How can a country operate its embassy in a landlocked country if all that country's neighbours deny passage?
As countries evacuate their embassy personnel from Afghanistan by helicopter, I'm wondering what would actually happen if all of Afghanistan's neighbours deny use of their airspace for these flights. There are six countries: Turkmenistan, Uzbekistan, Tajikistan, Pakistan, China, and Iran. Presumably the evacuation flights will have to cross one of these countries, and presumably these countries can deny permission.
If they all deny permission, then there's the further question of "how does one get the personnel to the embassy in the first place?". It sounds impossible for landlocked countries, barring some science-fiction style drop from space beyond the Karman line.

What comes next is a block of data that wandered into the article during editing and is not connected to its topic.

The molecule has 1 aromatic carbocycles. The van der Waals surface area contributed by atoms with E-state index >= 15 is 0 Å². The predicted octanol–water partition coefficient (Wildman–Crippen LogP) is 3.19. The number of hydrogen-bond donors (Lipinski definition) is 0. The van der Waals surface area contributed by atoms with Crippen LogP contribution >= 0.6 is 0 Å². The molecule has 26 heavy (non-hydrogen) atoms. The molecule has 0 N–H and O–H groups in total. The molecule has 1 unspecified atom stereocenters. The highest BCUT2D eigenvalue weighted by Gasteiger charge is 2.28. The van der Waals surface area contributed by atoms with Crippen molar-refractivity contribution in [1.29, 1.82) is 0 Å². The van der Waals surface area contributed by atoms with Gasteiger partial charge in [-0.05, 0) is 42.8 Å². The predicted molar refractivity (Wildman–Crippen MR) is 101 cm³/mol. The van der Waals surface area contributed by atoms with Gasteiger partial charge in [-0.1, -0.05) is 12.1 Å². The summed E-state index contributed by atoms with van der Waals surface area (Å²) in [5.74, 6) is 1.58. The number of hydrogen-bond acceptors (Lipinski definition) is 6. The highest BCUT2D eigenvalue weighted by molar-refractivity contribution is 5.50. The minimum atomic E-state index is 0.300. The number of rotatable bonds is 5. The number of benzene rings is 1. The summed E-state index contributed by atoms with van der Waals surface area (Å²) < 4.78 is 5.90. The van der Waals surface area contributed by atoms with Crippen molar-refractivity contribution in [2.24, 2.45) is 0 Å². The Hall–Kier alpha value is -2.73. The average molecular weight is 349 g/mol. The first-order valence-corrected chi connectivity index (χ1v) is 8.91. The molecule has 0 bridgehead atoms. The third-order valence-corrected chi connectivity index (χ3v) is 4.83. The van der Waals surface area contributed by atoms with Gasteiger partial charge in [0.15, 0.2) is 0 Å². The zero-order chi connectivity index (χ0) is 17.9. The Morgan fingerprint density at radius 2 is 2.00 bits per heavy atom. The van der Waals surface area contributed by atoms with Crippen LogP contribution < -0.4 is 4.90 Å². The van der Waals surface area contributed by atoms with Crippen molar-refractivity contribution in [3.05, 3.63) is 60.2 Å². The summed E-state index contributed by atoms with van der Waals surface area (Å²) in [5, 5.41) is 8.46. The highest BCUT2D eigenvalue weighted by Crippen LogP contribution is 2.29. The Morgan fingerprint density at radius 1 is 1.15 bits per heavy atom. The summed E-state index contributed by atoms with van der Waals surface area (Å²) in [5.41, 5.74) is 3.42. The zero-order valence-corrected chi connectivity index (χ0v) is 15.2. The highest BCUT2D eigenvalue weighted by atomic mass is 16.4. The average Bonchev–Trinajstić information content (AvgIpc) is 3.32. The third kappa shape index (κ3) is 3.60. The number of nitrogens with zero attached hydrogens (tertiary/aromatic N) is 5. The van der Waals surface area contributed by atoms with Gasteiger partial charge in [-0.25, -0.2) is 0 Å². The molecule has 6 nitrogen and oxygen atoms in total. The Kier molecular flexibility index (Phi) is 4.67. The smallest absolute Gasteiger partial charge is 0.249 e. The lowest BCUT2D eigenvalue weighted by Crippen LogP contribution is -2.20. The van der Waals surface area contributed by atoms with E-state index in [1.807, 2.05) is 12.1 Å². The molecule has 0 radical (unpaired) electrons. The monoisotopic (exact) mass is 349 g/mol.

If a landlocked country's neighbours all deny passage, how can a country nonetheless operate an embassy in the landlocked country?
A historical parallel that comes to mind is the Berlin blockade. However, I can't find any details for why the Soviets didn't deny its airspace to the Allies, or if they did, how the Allies were able to fly through that airspace.